Whilst the reimbursement work is extremely important, the real job is preventing this from happening in the first place, and that’s where the CRM Code is so important. We must find ways in which we can stop people going through the anxiety, and the life changing impact of losing substantial sums of money to scams.
Much of your career has been focused on financial inclusion. What have been the most important developments in this regard? And where do you think there is still room for improvement in the financial services sector?
I set up the Financial Inclusion Commission 10 years ago; an independent body, which works closely with the LSB and with other organisations across the political spectrum. What we have managed to do in that period is raise the issue of exclusion on the policy agenda. If you don’t have access to a bank account, it’s difficult to get a job or a home, and you’ll often pay more unless you can use direct debit. People who most need, for instance, home contents insurance because they live in high crime areas, are least likely to have that sort of protection. If you don’t have access to savings, when things go wrong, there is nothing to act as a cushion.
When people find themselves in those circumstances, they pay a heavy additional price. We hear about the cost-of-living crisis, but there’s also a poverty premium – those least able to afford certain services who end up paying more as a result. We must get the message across that there is a large section of the population who are in a very precarious situation, and, because we are a consumer driven economy, that means the economy is also in a precarious situation.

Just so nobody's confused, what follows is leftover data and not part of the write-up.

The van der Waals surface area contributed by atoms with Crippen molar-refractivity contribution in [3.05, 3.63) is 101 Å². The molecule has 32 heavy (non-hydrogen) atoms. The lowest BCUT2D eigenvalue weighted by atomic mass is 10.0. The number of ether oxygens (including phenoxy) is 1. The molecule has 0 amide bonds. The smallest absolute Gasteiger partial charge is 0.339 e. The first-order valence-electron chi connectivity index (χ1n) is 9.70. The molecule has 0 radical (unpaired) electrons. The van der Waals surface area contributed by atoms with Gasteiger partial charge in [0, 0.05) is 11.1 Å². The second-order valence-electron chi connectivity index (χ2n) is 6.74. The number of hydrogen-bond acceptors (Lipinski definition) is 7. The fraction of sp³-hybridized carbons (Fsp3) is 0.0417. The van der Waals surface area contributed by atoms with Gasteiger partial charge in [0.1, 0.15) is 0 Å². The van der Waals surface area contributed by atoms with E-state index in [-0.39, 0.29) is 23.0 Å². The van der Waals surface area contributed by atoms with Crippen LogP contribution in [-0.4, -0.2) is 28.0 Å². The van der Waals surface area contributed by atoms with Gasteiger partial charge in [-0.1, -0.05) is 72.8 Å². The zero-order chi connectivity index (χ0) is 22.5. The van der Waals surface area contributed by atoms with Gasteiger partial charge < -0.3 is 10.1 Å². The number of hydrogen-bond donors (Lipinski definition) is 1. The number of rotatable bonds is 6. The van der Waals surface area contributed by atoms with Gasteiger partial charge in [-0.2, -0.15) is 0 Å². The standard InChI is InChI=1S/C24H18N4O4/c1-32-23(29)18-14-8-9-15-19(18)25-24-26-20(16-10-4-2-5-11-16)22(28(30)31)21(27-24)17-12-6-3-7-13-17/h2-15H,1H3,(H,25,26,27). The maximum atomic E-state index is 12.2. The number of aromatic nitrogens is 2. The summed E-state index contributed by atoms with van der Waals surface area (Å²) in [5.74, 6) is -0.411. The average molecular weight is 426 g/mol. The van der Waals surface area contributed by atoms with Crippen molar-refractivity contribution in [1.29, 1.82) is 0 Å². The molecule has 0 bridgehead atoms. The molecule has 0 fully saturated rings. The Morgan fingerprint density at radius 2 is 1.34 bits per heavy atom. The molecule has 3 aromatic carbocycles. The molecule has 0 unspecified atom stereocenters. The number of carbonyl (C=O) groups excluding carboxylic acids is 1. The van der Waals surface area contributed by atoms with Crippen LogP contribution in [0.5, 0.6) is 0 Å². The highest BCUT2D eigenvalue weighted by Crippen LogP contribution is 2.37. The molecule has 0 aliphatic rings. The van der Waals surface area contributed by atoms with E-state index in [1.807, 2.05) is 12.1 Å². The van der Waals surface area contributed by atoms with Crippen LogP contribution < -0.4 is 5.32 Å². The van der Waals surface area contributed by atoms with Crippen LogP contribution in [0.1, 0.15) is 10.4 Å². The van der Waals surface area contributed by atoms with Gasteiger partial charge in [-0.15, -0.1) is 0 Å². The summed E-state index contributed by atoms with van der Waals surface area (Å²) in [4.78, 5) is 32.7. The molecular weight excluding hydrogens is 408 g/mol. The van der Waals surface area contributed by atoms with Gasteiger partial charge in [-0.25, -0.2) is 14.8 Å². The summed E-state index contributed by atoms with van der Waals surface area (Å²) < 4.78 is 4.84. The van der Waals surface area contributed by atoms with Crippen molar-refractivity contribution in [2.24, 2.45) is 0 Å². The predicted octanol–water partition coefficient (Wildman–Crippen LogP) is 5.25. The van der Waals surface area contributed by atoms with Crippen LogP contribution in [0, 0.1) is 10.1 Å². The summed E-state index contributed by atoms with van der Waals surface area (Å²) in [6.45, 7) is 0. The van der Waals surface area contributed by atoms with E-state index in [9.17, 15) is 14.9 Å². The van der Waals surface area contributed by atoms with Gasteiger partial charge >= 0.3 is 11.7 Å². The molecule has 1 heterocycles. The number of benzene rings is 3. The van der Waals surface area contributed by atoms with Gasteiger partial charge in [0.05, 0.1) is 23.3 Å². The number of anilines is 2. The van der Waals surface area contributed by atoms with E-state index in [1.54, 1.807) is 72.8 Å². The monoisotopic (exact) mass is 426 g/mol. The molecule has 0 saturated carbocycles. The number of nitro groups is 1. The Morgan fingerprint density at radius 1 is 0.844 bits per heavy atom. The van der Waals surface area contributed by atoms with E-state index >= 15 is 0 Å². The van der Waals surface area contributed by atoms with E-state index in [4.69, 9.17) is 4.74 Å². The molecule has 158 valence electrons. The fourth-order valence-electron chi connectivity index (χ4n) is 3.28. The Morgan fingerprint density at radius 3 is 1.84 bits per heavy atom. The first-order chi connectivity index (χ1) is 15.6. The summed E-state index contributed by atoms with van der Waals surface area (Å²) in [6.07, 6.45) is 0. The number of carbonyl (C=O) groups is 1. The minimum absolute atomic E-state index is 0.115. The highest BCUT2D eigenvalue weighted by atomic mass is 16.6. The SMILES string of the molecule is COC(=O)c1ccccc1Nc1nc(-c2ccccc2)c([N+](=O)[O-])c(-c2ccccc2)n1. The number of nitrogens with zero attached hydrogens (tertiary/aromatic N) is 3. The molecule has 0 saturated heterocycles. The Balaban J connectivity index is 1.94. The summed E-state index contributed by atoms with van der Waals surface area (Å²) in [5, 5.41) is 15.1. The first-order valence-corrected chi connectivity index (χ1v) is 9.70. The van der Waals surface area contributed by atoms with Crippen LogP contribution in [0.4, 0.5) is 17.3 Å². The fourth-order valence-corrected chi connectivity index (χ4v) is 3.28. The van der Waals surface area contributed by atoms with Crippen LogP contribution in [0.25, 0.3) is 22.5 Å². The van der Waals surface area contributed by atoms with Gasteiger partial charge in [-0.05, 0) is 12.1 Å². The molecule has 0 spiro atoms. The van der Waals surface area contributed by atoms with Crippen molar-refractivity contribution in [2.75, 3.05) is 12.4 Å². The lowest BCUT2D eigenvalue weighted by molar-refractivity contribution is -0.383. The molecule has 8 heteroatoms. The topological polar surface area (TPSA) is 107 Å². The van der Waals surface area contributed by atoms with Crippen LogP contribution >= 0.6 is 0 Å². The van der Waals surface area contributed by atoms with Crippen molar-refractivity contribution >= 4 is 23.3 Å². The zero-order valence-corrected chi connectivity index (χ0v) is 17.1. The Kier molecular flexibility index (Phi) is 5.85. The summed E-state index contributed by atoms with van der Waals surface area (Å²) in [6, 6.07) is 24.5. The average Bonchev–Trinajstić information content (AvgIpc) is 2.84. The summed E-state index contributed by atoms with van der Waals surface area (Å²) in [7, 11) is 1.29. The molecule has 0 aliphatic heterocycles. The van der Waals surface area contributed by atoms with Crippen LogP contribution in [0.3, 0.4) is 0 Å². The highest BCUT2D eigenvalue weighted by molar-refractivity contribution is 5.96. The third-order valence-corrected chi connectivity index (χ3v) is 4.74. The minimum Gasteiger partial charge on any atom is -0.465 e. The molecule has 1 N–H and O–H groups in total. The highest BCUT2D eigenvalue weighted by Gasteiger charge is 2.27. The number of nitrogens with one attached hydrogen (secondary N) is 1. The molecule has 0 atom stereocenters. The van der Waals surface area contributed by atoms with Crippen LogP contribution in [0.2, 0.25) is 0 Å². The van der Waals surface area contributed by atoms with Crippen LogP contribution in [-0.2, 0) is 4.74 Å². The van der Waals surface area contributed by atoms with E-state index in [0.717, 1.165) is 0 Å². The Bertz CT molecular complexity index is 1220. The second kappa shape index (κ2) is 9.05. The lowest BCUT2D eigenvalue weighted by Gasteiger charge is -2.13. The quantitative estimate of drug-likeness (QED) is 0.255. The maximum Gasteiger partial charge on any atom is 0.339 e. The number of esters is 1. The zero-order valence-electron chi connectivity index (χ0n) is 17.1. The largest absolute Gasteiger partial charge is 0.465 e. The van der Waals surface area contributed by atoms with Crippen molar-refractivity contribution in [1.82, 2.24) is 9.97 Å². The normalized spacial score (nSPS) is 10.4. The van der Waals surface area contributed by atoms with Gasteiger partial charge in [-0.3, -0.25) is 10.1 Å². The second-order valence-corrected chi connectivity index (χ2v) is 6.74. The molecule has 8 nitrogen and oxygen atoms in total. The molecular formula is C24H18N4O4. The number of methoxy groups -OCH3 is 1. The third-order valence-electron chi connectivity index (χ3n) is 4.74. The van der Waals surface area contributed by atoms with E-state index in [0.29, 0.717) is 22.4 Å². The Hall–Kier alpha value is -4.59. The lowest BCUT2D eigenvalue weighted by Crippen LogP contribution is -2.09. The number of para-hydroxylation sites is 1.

Excluding certain sectors of society means we miss out on the valuable contributions they would have made to the financial ecosystem and beyond. The LSB recently published a report on inclusion in business banking for disabled customers, ensuring that firms provide inclusive services for this vital community. We have also recently reviewed and updated the Standards of Lending Practice for personal customers to ensure inclusion is considered throughout the entire customer journey. There’s much more coming down the track in this space over the coming months too.
What other market pressures (other than the rise in fraud) are driving need for the LSB Standards and Codes?